Bulls, Carbon and Catalpa – Swoope Almanac June 2017

June in Swoope, Virginia – The Headwaters of the Shenandoah River

Making hay on the farm in Swoope, VA. Each 6X6 foot bale weighs about 1,000 pounds.

June is the beginning of the farm year for our cow/calf operation in America’s legendary Shenandoah Valley. It’s when the bulls go in with our three herds of cows.  June is also when we make all the hay to feed the cows for the entire winter.  Catalpa trees, super highways for pollinators are in full bloom.

The evenings are cool and we love to sit on the porch with a glass of wine at dusk and wait for the bats to drop out of the bat house. As we wait, we hear Robins fuss and a Catbird “meowing” as they settle in for the evening. Hundreds of fireflies flicker their tailights in the distance.  The first bat drops out of the box ten feet straight down then lifts off in flight to feed on multitudes of insects throughout the night.  Then another, then two more, then another until all seventeen have dropped out.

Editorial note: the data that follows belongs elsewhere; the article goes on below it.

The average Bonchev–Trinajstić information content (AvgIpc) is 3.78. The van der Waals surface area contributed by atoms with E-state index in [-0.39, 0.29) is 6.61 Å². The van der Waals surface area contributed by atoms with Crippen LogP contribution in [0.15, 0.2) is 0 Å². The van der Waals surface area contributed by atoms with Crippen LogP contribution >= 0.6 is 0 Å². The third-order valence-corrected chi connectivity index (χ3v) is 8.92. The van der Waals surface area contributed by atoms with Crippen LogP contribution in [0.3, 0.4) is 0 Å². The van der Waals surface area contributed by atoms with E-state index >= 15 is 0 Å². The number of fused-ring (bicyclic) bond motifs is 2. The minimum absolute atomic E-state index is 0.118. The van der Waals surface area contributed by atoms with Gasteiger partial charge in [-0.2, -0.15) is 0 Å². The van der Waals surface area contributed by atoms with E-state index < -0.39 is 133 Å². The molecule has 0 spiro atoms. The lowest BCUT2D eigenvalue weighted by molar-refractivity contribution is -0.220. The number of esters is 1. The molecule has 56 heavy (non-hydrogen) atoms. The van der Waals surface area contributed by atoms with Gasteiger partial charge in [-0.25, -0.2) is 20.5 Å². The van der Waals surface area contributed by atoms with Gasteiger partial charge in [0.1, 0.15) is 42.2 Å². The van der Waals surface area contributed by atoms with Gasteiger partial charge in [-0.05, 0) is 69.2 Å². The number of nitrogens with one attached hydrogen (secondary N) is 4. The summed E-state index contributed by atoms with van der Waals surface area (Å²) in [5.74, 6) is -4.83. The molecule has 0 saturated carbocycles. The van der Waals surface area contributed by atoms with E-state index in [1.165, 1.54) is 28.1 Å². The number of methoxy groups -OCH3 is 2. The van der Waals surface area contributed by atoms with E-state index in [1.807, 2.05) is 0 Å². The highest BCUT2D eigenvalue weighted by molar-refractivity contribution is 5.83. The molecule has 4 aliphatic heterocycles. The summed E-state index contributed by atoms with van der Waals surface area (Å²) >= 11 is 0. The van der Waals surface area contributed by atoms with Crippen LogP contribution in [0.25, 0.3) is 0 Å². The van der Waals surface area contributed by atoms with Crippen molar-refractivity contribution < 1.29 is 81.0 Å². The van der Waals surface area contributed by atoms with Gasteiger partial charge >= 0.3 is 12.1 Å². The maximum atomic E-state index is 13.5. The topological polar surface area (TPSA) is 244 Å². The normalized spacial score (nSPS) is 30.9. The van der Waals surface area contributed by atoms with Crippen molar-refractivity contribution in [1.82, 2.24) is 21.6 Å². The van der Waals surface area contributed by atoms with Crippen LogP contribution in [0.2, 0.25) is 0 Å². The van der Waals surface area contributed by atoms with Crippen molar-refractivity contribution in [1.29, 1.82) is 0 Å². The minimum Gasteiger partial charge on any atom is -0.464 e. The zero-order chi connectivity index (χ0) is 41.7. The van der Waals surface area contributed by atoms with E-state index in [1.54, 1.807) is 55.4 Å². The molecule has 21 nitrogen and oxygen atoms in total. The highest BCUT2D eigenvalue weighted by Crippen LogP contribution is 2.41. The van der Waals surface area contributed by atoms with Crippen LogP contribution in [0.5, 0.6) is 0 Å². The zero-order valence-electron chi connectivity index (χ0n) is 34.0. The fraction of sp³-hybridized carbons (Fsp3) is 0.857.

Harvesting Carbon

June is when we harvest carbon – the carbon sequestered by the grasses we cut for hay. It’s amazing – a cow digesting grass. We cut the grasses in our hay fields, let it dry then bale it into half-ton round bales that we’ll feed this winter when the pastures are dormant. I love the smell of hay. For some odd reason I love putting it up. It’s a wonderful feeling; knowing you have food for the cows for the entire winter. I like to think of making hay as baling sunshine.  Afterall, sunlight and green plants make it possible for us to make hay and for all humanity to live.

Lots of carbon stored here.

A cache of hay bales on the farm.  Each bale weighs about 1,000 pounds and will feed 50 cows for one day during the winter.

Photons and Chloroplasts